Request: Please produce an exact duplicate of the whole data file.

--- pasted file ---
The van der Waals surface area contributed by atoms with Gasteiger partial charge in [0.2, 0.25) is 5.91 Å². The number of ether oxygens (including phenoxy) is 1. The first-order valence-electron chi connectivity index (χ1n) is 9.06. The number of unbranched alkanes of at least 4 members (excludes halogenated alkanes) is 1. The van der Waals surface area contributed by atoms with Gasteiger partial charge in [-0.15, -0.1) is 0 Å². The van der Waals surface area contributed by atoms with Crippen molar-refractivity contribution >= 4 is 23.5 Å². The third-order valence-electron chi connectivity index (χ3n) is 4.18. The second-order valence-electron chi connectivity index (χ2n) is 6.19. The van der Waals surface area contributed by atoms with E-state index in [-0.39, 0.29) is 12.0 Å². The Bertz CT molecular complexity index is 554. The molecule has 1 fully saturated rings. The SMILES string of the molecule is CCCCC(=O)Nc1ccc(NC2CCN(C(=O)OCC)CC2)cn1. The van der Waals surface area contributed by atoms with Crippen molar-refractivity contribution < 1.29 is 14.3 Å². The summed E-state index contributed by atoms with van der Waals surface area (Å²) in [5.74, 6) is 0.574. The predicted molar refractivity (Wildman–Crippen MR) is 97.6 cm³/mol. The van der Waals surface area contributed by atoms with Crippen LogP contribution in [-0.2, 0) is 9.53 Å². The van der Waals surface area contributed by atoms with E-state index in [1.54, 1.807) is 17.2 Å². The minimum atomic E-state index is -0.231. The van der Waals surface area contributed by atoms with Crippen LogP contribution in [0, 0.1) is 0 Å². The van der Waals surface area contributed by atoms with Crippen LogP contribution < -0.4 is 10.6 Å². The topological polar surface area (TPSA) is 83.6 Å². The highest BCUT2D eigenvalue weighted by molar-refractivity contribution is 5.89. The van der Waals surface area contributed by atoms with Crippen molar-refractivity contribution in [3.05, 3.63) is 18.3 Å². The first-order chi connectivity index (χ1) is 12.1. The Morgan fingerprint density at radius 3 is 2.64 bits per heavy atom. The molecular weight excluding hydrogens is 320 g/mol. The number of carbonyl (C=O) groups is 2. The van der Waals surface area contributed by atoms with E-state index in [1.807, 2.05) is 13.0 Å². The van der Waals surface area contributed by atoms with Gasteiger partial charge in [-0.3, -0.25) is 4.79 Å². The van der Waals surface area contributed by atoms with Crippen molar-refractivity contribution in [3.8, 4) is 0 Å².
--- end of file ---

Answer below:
The van der Waals surface area contributed by atoms with Gasteiger partial charge in [0.2, 0.25) is 5.91 Å². The number of ether oxygens (including phenoxy) is 1. The first-order valence-electron chi connectivity index (χ1n) is 9.06. The number of unbranched alkanes of at least 4 members (excludes halogenated alkanes) is 1. The van der Waals surface area contributed by atoms with Gasteiger partial charge in [-0.15, -0.1) is 0 Å². The van der Waals surface area contributed by atoms with Crippen molar-refractivity contribution >= 4 is 23.5 Å². The third-order valence-electron chi connectivity index (χ3n) is 4.18. The second-order valence-electron chi connectivity index (χ2n) is 6.19. The van der Waals surface area contributed by atoms with E-state index in [-0.39, 0.29) is 12.0 Å². The Bertz CT molecular complexity index is 554. The molecule has 1 fully saturated rings. The SMILES string of the molecule is CCCCC(=O)Nc1ccc(NC2CCN(C(=O)OCC)CC2)cn1. The van der Waals surface area contributed by atoms with Crippen molar-refractivity contribution < 1.29 is 14.3 Å². The summed E-state index contributed by atoms with van der Waals surface area (Å²) in [5.74, 6) is 0.574. The predicted molar refractivity (Wildman–Crippen MR) is 97.6 cm³/mol. The van der Waals surface area contributed by atoms with Crippen LogP contribution in [-0.2, 0) is 9.53 Å². The van der Waals surface area contributed by atoms with E-state index in [1.54, 1.807) is 17.2 Å². The minimum atomic E-state index is -0.231. The van der Waals surface area contributed by atoms with Crippen LogP contribution in [0, 0.1) is 0 Å². The van der Waals surface area contributed by atoms with Crippen LogP contribution < -0.4 is 10.6 Å². The topological polar surface area (TPSA) is 83.6 Å². The highest BCUT2D eigenvalue weighted by molar-refractivity contribution is 5.89. The van der Waals surface area contributed by atoms with Crippen molar-refractivity contribution in [3.05, 3.63) is 18.3 Å². The first-order chi connectivity index (χ1) is 12.1. The Morgan fingerprint density at radius 3 is 2.64 bits per heavy atom. The molecular weight excluding hydrogens is 320 g/mol. The number of carbonyl (C=O) groups is 2. The van der Waals surface area contributed by atoms with E-state index in [1.807, 2.05) is 13.0 Å². The van der Waals surface area contributed by atoms with Gasteiger partial charge in [-0.3, -0.25) is 4.79 Å². The van der Waals surface area contributed by atoms with Crippen molar-refractivity contribution in [3.8, 4) is 0 Å².